Finally, defendant requests that the Court reduce the jury's award of $400,000 in damages as excessive. "In assessing whether an award is excessive, the Court should determine if the size of the verdict is beyond reason, if it `shocks the conscience' of the court, or if it represents a `miscarriage of justice.'" Curry v. District of Columbia, 9 F. Supp.2d 1, 4 (D.D.C. 1998) (quoting Machesney v. Bruni, 905 F. Supp. 1122, 1131 (D.D.C. 1995)). "[B]ecause the Seventh Amendment right to a jury trial pervades the realm of jury verdict decisions," a court may remit a jury verdict "only if the reduction `permit[s] recovery of the highest amount the jury tolerably could have awarded.'" Langevine v. District of Columbia, 106 F.3d 1018, 1024 (D.C.Cir. 1997) (quoting Carter v. District of Columbia, 795 F.2d 116, 135 n. 13 (D.C.Cir. 1986)). Plaintiff presented evidence of the emotional distress she suffered as a result of the sexual harassment she experienced, her lack of income after her constructive discharge and the consequent loss of her house as a result of her inability to make mortgage payments. The jury's verdict of $400,000 was not excessive in the circumstances. While the Court will reduce the jury's award to $300,000 pursuant to Title VII's statutory cap, see 42 U.S.C. § 1981a(b)(3)(D), discussed infra at 6, it will not reduce the award any further.

II. PLAINTIFF'S MOTION FOR AWARD OF BACK PAY AND PREJUDGMENT INTEREST

Under Title VII, an award of compensatory damages against a defendant with more than 500 employees cannot exceed $300,000. See 42 U.S.C. § 1981a(b)(3)(B). Despite this provision, plaintiff argues that the Court should not disturb the jury's award of $400,000 because the additional $100,000 represents front pay that is not subject to the statutory cap.

Our court of appeals recently held that front pay was an equitable remedy to be considered by the Court and that it therefore should be excluded from the consideration of compensatory damages subject to the $300,000 damages cap. See Martini v. Federal Nat'l Mortgage Ass'n, 178 F.3d 1336, at 1348 (D.C.Cir. 1999). At the time the Court instructed the jury in this matter, however, it was unclear whether front pay was a legal remedy subject to the cap or an equitable remedy to be awarded in addition to the cap. With the concurrence of the parties, the Court therefore instructed the jury that front pay was a legal remedy encompassed by the category of "future pecuniary losses" — a category of damages that is explicitly subject to the cap. 42 U.S.C. § 1981a(b)(3). It is too late for plaintiff to take a contrary position now.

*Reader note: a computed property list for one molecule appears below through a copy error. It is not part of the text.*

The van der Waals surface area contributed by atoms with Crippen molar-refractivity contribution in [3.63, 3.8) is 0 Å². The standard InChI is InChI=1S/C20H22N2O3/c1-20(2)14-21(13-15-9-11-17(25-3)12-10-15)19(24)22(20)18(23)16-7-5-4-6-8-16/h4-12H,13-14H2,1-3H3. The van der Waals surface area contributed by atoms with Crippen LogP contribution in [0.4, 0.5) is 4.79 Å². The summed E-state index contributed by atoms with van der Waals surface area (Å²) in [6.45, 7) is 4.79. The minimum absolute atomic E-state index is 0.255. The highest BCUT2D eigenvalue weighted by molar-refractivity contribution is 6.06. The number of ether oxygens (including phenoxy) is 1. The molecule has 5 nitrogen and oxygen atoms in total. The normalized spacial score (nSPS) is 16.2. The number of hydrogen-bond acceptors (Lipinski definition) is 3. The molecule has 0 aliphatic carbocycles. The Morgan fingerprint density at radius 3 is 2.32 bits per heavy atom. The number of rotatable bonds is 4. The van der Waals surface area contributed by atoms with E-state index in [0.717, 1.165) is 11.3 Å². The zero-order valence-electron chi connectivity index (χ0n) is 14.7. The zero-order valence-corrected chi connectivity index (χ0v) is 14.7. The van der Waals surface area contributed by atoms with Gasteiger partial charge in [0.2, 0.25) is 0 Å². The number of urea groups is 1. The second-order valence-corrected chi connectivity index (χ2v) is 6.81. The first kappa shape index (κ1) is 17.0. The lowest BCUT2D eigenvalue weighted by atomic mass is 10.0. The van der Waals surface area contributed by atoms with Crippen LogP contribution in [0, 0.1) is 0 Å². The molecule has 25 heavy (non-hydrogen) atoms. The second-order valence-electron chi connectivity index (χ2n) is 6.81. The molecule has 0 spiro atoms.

In the pretrial proceedings, plaintiff explicitly maintained that front pay was a legal remedy. First, in the "Itemization of Damages" section of the Joint Pretrial Statement filed by the parties on January 25, 1999, plaintiff included "[l]ost pay and front pay" in her proposal of damages to be considered by the jury. See Joint Pretrial Statement at 11. The Court adopted this position in its Final Pretrial Order of February 2, 1999. Under our Rules, "no departure from the final Pretrial Order shall be permitted except to prevent manifest injustice." Local Rule 209(a)(3).

Second, when counsel for each party submitted a proposed "Form of Verdict" to be presented to the jury, plaintiff included ...